Universiteit Leiden

nl en

Introducing: Catherine Wood and Martijn van Ette

Catherine Wood and Martijn van Ette recently joined the Institute for History as PhD candidates in the NWO Vidi-funded project "American foreign policy and liberalism", led by Andrew Gawthorpe. Below they introduce themselves.

Catherine Wood

In January, I was very happy to join the Leiden University Institute for History as a PhD Candidate in the History and International Studies section. I’m not entirely new to Leiden, as I completed my MA in European Politics & Society (EPS) here last summer. It’s been nice to see some familiar faces and meet others at the Institute!

Like many, my path to starting a PhD has not been a straight line. Prior to joining Leiden, I completed my BA in International Relations at Boston University. There, I found myself consistently drawn to history courses, becoming interested in topics ranging from U.S.-UK relations during the Suez Crisis to the beginnings of the U.S. intelligence community. My thesis reflected my interest in European history and politics, and focused on British and French newspaper reporting on several events in pre-Second World War Nazi Germany. Wanting to take some time to decide where I wanted to go next in my career, after graduating in May 2018 I spent almost a year teaching English at a high school in Grenoble, France—a city with beautiful mountains that remind me of my home state of Colorado.

I then returned to Boston and worked for two years in fundraising (or “development” as they called it—perhaps foreshadowing my future PhD topic?) at a large hospital, but knew I wanted to find a way to pursue graduate studies. While researching MA programs, I heard about Erasmus Mundus programs from a friend, and was drawn to the European Politics & Society Joint Master Programme for its multidisciplinary nature and the opportunity to learn more about three very different EU countries by living and studying in them.

During my MA, I studied at Charles University, Jagiellonian University, and here at Leiden. I was frequently asked by peers and others why I was interested in European and EU politics when I was from the U.S.—for me, I found it important to understand the functioning of a union that includes many of the U.S.’s closest allies (and I simply enjoyed learning about the EU!). EPS provided invaluable occasions to meet students and academics studying a wide range of topics. My interest in how the EU and its member states handle foreign policy led me to write my thesis about EU sanctioning behavior since the Treaty of Lisbon under the supervision of Dr. Andrew Gawthorpe. It was also here at Leiden that I first became interested in both liberal order and development through a course taught by Dr. Vineet Thakur. Outside of my courses and thesis, I worked with Dr. Gawthorpe on his America Explained podcast and was involved in writing and editing for the EPS program’s student-run magazine, European Waves, as well as the student council.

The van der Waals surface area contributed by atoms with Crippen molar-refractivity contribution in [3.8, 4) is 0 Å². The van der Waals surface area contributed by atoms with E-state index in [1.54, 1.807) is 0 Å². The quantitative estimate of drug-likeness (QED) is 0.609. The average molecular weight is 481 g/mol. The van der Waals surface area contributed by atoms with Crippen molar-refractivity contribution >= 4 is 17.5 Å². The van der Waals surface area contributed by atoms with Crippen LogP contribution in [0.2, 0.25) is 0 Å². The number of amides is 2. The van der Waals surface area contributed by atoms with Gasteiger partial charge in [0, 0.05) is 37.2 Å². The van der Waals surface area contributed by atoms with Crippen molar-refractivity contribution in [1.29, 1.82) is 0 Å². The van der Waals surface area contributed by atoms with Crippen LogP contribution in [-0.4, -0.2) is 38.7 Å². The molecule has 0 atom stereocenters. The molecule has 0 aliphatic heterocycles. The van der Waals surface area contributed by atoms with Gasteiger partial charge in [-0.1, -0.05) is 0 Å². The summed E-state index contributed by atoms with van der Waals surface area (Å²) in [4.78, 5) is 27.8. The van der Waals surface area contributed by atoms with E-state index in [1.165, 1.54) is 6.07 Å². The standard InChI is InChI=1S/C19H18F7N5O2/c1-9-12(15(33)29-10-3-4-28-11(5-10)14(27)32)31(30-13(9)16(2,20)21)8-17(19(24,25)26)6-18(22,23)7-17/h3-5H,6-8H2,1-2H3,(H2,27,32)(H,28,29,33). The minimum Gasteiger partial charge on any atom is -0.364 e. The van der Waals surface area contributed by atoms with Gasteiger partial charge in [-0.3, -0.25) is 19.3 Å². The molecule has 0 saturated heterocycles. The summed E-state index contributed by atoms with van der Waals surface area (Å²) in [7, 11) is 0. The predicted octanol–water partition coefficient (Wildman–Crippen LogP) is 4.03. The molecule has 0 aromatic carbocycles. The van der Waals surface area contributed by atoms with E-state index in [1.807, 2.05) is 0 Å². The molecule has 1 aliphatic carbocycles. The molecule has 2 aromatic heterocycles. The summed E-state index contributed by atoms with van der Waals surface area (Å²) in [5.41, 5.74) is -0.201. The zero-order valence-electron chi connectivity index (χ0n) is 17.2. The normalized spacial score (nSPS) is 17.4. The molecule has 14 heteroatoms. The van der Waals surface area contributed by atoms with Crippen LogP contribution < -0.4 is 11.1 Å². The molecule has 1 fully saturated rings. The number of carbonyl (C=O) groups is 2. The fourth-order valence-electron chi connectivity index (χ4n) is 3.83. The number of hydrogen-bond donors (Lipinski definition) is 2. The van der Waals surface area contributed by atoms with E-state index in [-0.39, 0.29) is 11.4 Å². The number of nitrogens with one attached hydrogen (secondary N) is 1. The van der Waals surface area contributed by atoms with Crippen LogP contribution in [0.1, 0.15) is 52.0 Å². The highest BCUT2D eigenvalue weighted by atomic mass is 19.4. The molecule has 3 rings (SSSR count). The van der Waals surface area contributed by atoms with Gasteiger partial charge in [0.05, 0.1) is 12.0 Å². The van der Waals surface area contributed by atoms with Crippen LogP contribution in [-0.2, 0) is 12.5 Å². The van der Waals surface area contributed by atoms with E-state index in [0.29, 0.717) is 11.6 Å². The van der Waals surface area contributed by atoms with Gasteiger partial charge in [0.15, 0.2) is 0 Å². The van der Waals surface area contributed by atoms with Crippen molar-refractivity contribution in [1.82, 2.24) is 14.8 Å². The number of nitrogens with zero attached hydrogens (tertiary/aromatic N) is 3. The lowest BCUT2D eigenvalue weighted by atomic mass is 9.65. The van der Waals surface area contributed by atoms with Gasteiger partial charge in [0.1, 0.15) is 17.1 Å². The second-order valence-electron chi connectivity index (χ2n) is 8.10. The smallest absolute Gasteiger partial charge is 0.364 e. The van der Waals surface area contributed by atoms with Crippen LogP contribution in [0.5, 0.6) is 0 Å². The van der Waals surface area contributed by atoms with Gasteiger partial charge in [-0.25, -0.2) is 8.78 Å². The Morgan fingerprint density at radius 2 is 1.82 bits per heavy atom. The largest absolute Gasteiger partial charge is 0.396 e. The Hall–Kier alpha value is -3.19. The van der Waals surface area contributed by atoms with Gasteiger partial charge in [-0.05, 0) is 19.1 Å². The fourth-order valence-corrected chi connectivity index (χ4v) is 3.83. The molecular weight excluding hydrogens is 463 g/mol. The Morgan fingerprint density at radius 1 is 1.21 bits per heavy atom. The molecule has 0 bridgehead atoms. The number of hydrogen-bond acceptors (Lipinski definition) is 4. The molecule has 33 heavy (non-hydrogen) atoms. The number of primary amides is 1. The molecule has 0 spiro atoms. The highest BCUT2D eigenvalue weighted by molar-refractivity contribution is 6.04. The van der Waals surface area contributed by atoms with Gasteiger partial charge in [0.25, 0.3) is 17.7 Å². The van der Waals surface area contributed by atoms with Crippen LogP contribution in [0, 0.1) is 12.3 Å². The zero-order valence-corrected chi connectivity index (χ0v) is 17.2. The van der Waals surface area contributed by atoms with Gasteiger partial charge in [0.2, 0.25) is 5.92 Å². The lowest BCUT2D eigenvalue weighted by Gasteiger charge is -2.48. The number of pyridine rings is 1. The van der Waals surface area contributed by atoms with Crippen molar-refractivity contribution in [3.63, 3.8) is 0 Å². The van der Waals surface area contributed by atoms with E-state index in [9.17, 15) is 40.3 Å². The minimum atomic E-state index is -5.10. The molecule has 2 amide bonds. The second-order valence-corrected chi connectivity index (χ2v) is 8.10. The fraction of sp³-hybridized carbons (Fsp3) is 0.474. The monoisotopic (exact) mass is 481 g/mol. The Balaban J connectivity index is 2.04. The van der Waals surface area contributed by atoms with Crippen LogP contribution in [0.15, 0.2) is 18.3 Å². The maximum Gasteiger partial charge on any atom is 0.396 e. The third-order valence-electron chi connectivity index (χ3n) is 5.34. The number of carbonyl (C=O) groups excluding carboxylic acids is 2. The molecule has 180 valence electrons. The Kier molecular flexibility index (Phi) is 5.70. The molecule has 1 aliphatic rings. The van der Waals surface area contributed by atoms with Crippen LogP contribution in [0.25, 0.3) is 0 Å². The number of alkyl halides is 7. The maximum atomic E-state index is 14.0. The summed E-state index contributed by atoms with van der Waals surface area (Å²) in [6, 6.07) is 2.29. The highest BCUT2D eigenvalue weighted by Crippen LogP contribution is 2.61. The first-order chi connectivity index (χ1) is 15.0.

Hearing about the “American foreign policy and liberalism” project, I found it very fascinating and relevant. I was lucky to receive a PhD position, and will write my dissertation on modernization and development ideologies in service programs such as the Peace Corps and Volunteers in Service to America. I’m also looking forward to remaining involved in discussions regarding more contemporary U.S. foreign policy and transatlantic relations.

Outside of work, I can often be found on a café terrace or by the beach when the weather is nice (coming from a landlocked state, I try to make the most of living near the sea!), traveling somewhere by train, or watching a movie and doing embroidery on rainier days. I hope to meet you all soon!